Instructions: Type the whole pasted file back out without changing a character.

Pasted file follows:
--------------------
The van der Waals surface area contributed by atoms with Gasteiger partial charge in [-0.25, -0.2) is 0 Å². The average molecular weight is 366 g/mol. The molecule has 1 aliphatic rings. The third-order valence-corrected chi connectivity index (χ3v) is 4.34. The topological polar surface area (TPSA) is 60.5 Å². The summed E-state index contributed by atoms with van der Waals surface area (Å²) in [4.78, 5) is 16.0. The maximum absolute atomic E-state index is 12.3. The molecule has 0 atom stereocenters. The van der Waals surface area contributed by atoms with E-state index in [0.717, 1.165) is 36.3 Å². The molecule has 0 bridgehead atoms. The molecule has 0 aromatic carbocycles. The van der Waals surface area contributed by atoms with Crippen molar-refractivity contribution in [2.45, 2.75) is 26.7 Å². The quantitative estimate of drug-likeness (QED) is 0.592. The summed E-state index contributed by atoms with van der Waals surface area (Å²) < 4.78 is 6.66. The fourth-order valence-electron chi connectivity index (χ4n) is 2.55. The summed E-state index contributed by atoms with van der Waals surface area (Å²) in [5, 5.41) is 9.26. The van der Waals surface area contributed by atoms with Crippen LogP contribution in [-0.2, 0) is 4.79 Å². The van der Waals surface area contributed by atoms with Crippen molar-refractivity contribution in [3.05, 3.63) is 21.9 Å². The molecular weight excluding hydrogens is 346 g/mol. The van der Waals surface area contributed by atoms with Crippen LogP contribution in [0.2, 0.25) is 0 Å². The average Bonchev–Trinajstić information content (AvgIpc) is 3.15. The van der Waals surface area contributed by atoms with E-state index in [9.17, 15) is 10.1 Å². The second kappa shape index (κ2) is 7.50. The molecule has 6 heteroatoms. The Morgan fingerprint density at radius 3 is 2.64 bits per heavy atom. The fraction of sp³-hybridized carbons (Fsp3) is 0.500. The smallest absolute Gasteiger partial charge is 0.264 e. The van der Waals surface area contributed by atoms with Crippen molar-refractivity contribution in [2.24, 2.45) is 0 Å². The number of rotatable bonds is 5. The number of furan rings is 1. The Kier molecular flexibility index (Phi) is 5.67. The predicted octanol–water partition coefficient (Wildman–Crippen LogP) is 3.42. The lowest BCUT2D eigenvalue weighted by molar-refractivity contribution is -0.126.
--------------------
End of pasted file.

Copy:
The van der Waals surface area contributed by atoms with Gasteiger partial charge in [-0.25, -0.2) is 0 Å². The average molecular weight is 366 g/mol. The molecule has 1 aliphatic rings. The third-order valence-corrected chi connectivity index (χ3v) is 4.34. The topological polar surface area (TPSA) is 60.5 Å². The summed E-state index contributed by atoms with van der Waals surface area (Å²) in [4.78, 5) is 16.0. The maximum absolute atomic E-state index is 12.3. The molecule has 0 atom stereocenters. The van der Waals surface area contributed by atoms with E-state index in [0.717, 1.165) is 36.3 Å². The molecule has 0 bridgehead atoms. The molecule has 0 aromatic carbocycles. The van der Waals surface area contributed by atoms with Crippen molar-refractivity contribution in [2.45, 2.75) is 26.7 Å². The quantitative estimate of drug-likeness (QED) is 0.592. The summed E-state index contributed by atoms with van der Waals surface area (Å²) < 4.78 is 6.66. The fourth-order valence-electron chi connectivity index (χ4n) is 2.55. The summed E-state index contributed by atoms with van der Waals surface area (Å²) in [5, 5.41) is 9.26. The van der Waals surface area contributed by atoms with Crippen LogP contribution in [-0.2, 0) is 4.79 Å². The van der Waals surface area contributed by atoms with Crippen molar-refractivity contribution in [3.05, 3.63) is 21.9 Å². The molecular weight excluding hydrogens is 346 g/mol. The van der Waals surface area contributed by atoms with Crippen LogP contribution in [0.2, 0.25) is 0 Å². The average Bonchev–Trinajstić information content (AvgIpc) is 3.15. The van der Waals surface area contributed by atoms with E-state index in [9.17, 15) is 10.1 Å². The second kappa shape index (κ2) is 7.50. The molecule has 6 heteroatoms. The Morgan fingerprint density at radius 3 is 2.64 bits per heavy atom. The fraction of sp³-hybridized carbons (Fsp3) is 0.500. The smallest absolute Gasteiger partial charge is 0.264 e. The van der Waals surface area contributed by atoms with Crippen molar-refractivity contribution in [2.24, 2.45) is 0 Å². The number of rotatable bonds is 5. The number of furan rings is 1. The Kier molecular flexibility index (Phi) is 5.67. The predicted octanol–water partition coefficient (Wildman–Crippen LogP) is 3.42. The lowest BCUT2D eigenvalue weighted by molar-refractivity contribution is -0.126.